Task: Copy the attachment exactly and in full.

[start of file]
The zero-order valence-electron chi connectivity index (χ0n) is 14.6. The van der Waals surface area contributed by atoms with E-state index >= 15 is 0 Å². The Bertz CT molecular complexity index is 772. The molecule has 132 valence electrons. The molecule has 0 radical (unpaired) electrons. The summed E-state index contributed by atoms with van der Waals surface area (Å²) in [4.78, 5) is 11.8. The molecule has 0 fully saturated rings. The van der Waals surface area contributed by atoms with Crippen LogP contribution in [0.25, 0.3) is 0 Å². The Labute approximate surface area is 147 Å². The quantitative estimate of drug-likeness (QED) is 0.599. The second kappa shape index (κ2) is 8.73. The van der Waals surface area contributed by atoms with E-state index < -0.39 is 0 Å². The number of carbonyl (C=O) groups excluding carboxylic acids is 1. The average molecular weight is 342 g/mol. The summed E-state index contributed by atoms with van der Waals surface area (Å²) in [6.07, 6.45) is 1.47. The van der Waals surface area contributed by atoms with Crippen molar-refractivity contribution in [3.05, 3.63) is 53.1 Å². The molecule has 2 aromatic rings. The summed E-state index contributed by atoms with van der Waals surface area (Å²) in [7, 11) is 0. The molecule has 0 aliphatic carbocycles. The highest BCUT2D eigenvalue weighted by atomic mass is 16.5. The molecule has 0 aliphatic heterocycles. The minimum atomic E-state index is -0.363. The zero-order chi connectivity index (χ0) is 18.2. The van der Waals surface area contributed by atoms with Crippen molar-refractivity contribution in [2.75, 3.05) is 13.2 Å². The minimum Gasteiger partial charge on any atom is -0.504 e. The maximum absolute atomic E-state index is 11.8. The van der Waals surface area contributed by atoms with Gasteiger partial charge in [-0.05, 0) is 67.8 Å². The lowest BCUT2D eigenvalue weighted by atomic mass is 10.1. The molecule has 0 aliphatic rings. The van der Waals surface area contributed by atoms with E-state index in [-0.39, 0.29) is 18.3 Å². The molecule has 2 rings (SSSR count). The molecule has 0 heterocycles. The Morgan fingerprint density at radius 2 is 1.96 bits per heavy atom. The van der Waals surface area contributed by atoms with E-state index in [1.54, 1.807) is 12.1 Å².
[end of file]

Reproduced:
The zero-order valence-electron chi connectivity index (χ0n) is 14.6. The van der Waals surface area contributed by atoms with E-state index >= 15 is 0 Å². The Bertz CT molecular complexity index is 772. The molecule has 132 valence electrons. The molecule has 0 radical (unpaired) electrons. The summed E-state index contributed by atoms with van der Waals surface area (Å²) in [4.78, 5) is 11.8. The molecule has 0 fully saturated rings. The van der Waals surface area contributed by atoms with Crippen LogP contribution in [0.25, 0.3) is 0 Å². The Labute approximate surface area is 147 Å². The quantitative estimate of drug-likeness (QED) is 0.599. The second kappa shape index (κ2) is 8.73. The van der Waals surface area contributed by atoms with E-state index < -0.39 is 0 Å². The number of carbonyl (C=O) groups excluding carboxylic acids is 1. The average molecular weight is 342 g/mol. The summed E-state index contributed by atoms with van der Waals surface area (Å²) in [6.07, 6.45) is 1.47. The van der Waals surface area contributed by atoms with Crippen molar-refractivity contribution in [3.05, 3.63) is 53.1 Å². The molecule has 2 aromatic rings. The summed E-state index contributed by atoms with van der Waals surface area (Å²) in [7, 11) is 0. The molecule has 0 aliphatic carbocycles. The highest BCUT2D eigenvalue weighted by atomic mass is 16.5. The molecule has 0 aliphatic heterocycles. The minimum atomic E-state index is -0.363. The zero-order chi connectivity index (χ0) is 18.2. The van der Waals surface area contributed by atoms with Crippen molar-refractivity contribution in [2.75, 3.05) is 13.2 Å². The minimum Gasteiger partial charge on any atom is -0.504 e. The maximum absolute atomic E-state index is 11.8. The van der Waals surface area contributed by atoms with Gasteiger partial charge in [-0.05, 0) is 67.8 Å². The lowest BCUT2D eigenvalue weighted by atomic mass is 10.1. The molecule has 0 aliphatic rings. The van der Waals surface area contributed by atoms with E-state index in [-0.39, 0.29) is 18.3 Å². The molecule has 2 rings (SSSR count). The molecule has 0 heterocycles. The Morgan fingerprint density at radius 2 is 1.96 bits per heavy atom. The van der Waals surface area contributed by atoms with E-state index in [1.54, 1.807) is 12.1 Å².